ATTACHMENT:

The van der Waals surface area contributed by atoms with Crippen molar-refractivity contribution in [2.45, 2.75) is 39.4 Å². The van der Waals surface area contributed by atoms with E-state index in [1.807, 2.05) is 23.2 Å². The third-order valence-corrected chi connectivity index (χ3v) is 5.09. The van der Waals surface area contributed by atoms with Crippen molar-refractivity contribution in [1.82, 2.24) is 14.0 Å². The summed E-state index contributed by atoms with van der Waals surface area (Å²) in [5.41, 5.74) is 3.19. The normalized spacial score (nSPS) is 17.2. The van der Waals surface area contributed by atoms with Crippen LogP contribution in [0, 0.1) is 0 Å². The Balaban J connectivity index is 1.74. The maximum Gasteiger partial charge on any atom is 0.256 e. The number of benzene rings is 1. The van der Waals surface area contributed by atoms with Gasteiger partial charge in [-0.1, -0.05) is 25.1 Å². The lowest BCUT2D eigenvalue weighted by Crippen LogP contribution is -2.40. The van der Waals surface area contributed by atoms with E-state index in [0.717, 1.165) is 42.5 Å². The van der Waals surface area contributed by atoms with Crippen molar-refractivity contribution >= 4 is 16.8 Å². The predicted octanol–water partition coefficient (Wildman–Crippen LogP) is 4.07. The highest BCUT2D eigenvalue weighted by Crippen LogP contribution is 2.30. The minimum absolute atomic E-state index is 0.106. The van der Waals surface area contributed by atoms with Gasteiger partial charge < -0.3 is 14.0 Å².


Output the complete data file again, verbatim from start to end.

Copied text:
The van der Waals surface area contributed by atoms with Crippen molar-refractivity contribution in [2.45, 2.75) is 39.4 Å². The van der Waals surface area contributed by atoms with E-state index in [1.807, 2.05) is 23.2 Å². The third-order valence-corrected chi connectivity index (χ3v) is 5.09. The van der Waals surface area contributed by atoms with Crippen molar-refractivity contribution in [1.82, 2.24) is 14.0 Å². The summed E-state index contributed by atoms with van der Waals surface area (Å²) in [5.41, 5.74) is 3.19. The normalized spacial score (nSPS) is 17.2. The van der Waals surface area contributed by atoms with Crippen LogP contribution in [0, 0.1) is 0 Å². The Balaban J connectivity index is 1.74. The maximum Gasteiger partial charge on any atom is 0.256 e. The number of benzene rings is 1. The van der Waals surface area contributed by atoms with Gasteiger partial charge in [-0.1, -0.05) is 25.1 Å². The lowest BCUT2D eigenvalue weighted by Crippen LogP contribution is -2.40. The van der Waals surface area contributed by atoms with E-state index in [0.717, 1.165) is 42.5 Å². The van der Waals surface area contributed by atoms with Crippen molar-refractivity contribution >= 4 is 16.8 Å². The predicted octanol–water partition coefficient (Wildman–Crippen LogP) is 4.07. The highest BCUT2D eigenvalue weighted by Crippen LogP contribution is 2.30. The minimum absolute atomic E-state index is 0.106. The van der Waals surface area contributed by atoms with Gasteiger partial charge < -0.3 is 14.0 Å².